Gen Z Mafia, especially in the early days, was magical. It was this amazing group of people who I could relate to, and who were working together to build products that they thought needed to exist. I think the thing that surprised me the most was how ambitious some of the projects were. There was at least two banks being started at any given time, and countless other projects that would be laughable at best, even if an industry veteran with 30 years of experience were working on them. Yet there was these kids, not so different from me, actually doing this stuff successfully. I think so much of this "movement" was framed really well by the now-famed essay by Marc Andreessen, entitled IT'S TIME TO BUILD. The key idea behind the essay is that it's time for everyone to step up and fix the big problems that we as a society face, and I think a lot of people from the gen-z community, including myself, really resonated with that message. Although the server itself has largely died out, perhaps because of some core problems discussed here, I think the energy and movement that was started by that server will live on in almost every member, especially those present for the early days.
Many smaller groups have come out of that server, and I'm part of one of them - we don't like to talk about this too much, but this group is one of the most tight-knit, supportive, and generally driven groups I've ever seen. Out of the 31 people that are on the server, I think there are like 9 different startups being built who have collectively raised millions of dollars and are working on some really hard problems. We invest in each-other, with our time, money, and experience, and I expect this to pay off exponentially in the next few years. The plan is to travel the world together, and eventually get a house in San Francisco for the group. Being around people like this has made me into I believe a much better person, and as Johnny pointed out a few weeks ago, we've gradually become less and less active on the server because we've naturally become more and more busy. To note, this isn't a bad thing, we've all been pursuing more and more ambitious goals, and if anything, it has made us tighter-knit than ever.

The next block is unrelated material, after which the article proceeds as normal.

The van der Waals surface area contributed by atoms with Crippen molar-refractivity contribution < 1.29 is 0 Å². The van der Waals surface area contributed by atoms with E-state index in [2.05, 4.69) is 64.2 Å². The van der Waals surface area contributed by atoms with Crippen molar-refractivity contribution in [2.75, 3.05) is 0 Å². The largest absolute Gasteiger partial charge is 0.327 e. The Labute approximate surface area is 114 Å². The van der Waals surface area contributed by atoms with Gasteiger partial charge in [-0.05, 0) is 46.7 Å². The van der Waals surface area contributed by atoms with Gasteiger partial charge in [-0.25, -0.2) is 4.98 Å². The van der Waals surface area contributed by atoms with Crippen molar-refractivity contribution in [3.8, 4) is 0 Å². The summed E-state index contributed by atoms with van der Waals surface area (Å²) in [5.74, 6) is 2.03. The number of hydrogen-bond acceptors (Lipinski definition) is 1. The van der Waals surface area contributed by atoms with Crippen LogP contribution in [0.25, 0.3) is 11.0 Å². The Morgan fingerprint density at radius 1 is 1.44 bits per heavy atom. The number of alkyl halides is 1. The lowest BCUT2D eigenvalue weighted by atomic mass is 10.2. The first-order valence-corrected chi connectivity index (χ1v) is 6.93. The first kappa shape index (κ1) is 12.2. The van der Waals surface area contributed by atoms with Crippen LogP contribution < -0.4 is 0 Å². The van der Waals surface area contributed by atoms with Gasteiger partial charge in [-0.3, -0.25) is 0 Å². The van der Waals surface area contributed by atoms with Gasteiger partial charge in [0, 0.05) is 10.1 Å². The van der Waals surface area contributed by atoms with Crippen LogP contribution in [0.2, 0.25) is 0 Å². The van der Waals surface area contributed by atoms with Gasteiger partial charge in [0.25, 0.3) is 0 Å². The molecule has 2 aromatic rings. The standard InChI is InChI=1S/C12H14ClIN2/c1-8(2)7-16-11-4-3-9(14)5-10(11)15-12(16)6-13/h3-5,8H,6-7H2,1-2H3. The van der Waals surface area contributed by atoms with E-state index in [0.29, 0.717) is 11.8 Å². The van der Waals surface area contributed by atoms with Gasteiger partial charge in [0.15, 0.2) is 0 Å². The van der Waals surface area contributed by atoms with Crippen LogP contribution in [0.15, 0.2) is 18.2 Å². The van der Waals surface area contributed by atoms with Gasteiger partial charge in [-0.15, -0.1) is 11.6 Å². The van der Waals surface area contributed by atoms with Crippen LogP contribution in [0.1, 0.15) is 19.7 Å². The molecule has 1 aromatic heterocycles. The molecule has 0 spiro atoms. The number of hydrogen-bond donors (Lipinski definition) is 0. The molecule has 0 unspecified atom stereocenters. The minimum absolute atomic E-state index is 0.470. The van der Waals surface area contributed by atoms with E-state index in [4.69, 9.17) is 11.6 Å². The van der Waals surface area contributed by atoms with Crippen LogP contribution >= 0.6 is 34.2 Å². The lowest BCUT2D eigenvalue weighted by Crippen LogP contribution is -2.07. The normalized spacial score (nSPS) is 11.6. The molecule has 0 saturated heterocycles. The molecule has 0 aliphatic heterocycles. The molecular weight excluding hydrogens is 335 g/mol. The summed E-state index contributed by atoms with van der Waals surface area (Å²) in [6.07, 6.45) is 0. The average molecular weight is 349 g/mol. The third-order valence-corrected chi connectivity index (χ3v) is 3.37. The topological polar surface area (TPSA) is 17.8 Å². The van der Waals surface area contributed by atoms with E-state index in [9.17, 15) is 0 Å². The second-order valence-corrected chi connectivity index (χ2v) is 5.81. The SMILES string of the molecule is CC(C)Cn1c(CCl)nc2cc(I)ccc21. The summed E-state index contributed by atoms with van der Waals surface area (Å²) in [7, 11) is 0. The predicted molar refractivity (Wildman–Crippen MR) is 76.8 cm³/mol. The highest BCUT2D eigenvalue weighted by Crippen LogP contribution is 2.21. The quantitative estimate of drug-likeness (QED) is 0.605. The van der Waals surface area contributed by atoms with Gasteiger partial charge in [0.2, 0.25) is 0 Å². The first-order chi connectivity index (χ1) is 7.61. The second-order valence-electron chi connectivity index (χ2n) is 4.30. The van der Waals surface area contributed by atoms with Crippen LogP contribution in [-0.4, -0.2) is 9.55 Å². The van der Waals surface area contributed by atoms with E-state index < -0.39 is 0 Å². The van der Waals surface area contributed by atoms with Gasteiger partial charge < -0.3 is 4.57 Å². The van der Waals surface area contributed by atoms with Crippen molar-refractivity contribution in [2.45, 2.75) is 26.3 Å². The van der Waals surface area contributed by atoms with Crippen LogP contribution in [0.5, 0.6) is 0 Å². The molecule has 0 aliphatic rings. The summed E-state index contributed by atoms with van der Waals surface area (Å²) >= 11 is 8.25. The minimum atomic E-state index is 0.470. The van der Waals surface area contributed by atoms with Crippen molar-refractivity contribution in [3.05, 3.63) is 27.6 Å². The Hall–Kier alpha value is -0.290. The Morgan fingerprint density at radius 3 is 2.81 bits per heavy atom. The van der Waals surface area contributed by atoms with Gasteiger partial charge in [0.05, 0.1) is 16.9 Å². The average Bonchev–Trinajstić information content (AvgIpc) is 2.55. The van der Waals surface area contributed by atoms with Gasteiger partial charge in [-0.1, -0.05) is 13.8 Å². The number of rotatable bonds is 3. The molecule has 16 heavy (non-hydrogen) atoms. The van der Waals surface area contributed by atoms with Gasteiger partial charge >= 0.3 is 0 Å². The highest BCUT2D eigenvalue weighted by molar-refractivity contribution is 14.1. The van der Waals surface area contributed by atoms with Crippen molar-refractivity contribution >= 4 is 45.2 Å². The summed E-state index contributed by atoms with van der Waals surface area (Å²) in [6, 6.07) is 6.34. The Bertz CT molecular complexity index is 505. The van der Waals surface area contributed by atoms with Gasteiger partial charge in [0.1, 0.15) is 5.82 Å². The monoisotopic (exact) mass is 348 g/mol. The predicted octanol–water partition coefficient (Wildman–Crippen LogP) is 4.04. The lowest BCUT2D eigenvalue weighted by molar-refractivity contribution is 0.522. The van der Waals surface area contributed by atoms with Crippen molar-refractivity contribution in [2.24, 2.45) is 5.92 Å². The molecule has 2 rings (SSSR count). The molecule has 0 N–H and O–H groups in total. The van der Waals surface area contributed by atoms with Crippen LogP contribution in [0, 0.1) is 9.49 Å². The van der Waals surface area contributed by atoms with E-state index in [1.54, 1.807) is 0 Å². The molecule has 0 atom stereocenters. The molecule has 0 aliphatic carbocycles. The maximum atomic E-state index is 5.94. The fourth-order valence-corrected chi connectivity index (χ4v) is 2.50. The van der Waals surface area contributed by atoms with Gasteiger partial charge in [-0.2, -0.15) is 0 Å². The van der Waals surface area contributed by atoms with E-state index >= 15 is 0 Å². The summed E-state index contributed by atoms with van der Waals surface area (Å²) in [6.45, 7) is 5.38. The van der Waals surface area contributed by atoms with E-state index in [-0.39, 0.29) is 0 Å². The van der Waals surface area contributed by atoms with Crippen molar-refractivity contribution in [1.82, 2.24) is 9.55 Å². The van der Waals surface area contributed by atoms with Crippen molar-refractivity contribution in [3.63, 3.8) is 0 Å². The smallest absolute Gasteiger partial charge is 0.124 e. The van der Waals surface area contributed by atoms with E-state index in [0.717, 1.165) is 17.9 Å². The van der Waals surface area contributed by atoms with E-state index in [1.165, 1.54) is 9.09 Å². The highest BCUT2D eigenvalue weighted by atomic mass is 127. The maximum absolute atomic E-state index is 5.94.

That being said, I do think it is worth mentioning that there are problems with Silicon Valley. There is absolutely way too much money floating around. Sure, this is a great thing since the money will be used to fund the next-generation of ambitious companies, but I'm largely concerned about some of the patterns that have emerged as a result of this access to capital. For instance, so many companies these days, especially in Silicon Valley, tend to have hugely unsustainable business models, and rely on massive rounds to stay afloat. This makes sense for certain, perhaps more capital intensive or hard-tech companies, but it doesn't make sense for a small software startup, aka the canonical Silicon Valley company. It's hard to say no, especially to millions of dollars, but I think the best companies these days are the ones who are able to do this, and figure out how to make their product great without first raising an enormous round.
Another gripe that I have with the valley are the so-called imposters, the individuals talking about building without actually really building anything. These are the people who spend more on company merchandise than research & development, and hire the best frontend engineers to make a beautiful website because their product isn't good enough to stand on its own. I don't mean to put down anyone specifically here, I think overwhelmingly the people in the valley are generally building great things, but there are bad apples, and I very much hope that Silicon Valley as a whole isn't judged because of the actions of these few - they are the minority.
To conclude, the spirit and the energy of Silicon Valley is intoxicating, and I'm extremely grateful to be a part of this fabulous community of builders. I'm really excited to move to California, to not only be part of the gen-z lead movement building the next-generation of technology, but to finally be home.